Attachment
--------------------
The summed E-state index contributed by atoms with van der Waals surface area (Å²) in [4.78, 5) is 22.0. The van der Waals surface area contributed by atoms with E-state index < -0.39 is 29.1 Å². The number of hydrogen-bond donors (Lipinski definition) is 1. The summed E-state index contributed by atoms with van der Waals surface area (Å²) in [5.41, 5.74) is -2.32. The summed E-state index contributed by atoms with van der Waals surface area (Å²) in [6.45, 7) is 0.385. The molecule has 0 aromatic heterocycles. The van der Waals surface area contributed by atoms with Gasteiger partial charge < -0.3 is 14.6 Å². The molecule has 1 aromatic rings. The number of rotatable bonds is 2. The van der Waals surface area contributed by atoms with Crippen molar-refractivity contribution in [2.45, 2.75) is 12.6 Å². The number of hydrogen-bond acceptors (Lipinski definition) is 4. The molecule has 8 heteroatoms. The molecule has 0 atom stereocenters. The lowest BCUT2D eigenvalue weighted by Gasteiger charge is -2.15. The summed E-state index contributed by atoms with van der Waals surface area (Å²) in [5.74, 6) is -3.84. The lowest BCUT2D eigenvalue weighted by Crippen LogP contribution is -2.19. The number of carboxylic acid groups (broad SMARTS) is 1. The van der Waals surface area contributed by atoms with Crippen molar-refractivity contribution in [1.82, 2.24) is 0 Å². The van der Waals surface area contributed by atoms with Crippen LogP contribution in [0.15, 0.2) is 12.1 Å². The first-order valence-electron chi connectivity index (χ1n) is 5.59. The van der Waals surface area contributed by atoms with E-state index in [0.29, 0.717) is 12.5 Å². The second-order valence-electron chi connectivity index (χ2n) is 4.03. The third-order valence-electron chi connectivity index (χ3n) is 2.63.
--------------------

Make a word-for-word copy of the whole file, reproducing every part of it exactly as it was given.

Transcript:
The summed E-state index contributed by atoms with van der Waals surface area (Å²) in [4.78, 5) is 22.0. The van der Waals surface area contributed by atoms with E-state index < -0.39 is 29.1 Å². The number of hydrogen-bond donors (Lipinski definition) is 1. The summed E-state index contributed by atoms with van der Waals surface area (Å²) in [5.41, 5.74) is -2.32. The summed E-state index contributed by atoms with van der Waals surface area (Å²) in [6.45, 7) is 0.385. The molecule has 0 aromatic heterocycles. The van der Waals surface area contributed by atoms with Gasteiger partial charge < -0.3 is 14.6 Å². The molecule has 1 aromatic rings. The number of rotatable bonds is 2. The van der Waals surface area contributed by atoms with Crippen molar-refractivity contribution in [2.45, 2.75) is 12.6 Å². The number of hydrogen-bond acceptors (Lipinski definition) is 4. The molecule has 8 heteroatoms. The molecule has 0 atom stereocenters. The lowest BCUT2D eigenvalue weighted by Gasteiger charge is -2.15. The summed E-state index contributed by atoms with van der Waals surface area (Å²) in [5.74, 6) is -3.84. The lowest BCUT2D eigenvalue weighted by Crippen LogP contribution is -2.19. The number of carboxylic acid groups (broad SMARTS) is 1. The van der Waals surface area contributed by atoms with Crippen molar-refractivity contribution in [1.82, 2.24) is 0 Å². The van der Waals surface area contributed by atoms with Crippen LogP contribution in [0.15, 0.2) is 12.1 Å². The first-order valence-electron chi connectivity index (χ1n) is 5.59. The van der Waals surface area contributed by atoms with E-state index in [0.29, 0.717) is 12.5 Å². The second-order valence-electron chi connectivity index (χ2n) is 4.03. The third-order valence-electron chi connectivity index (χ3n) is 2.63.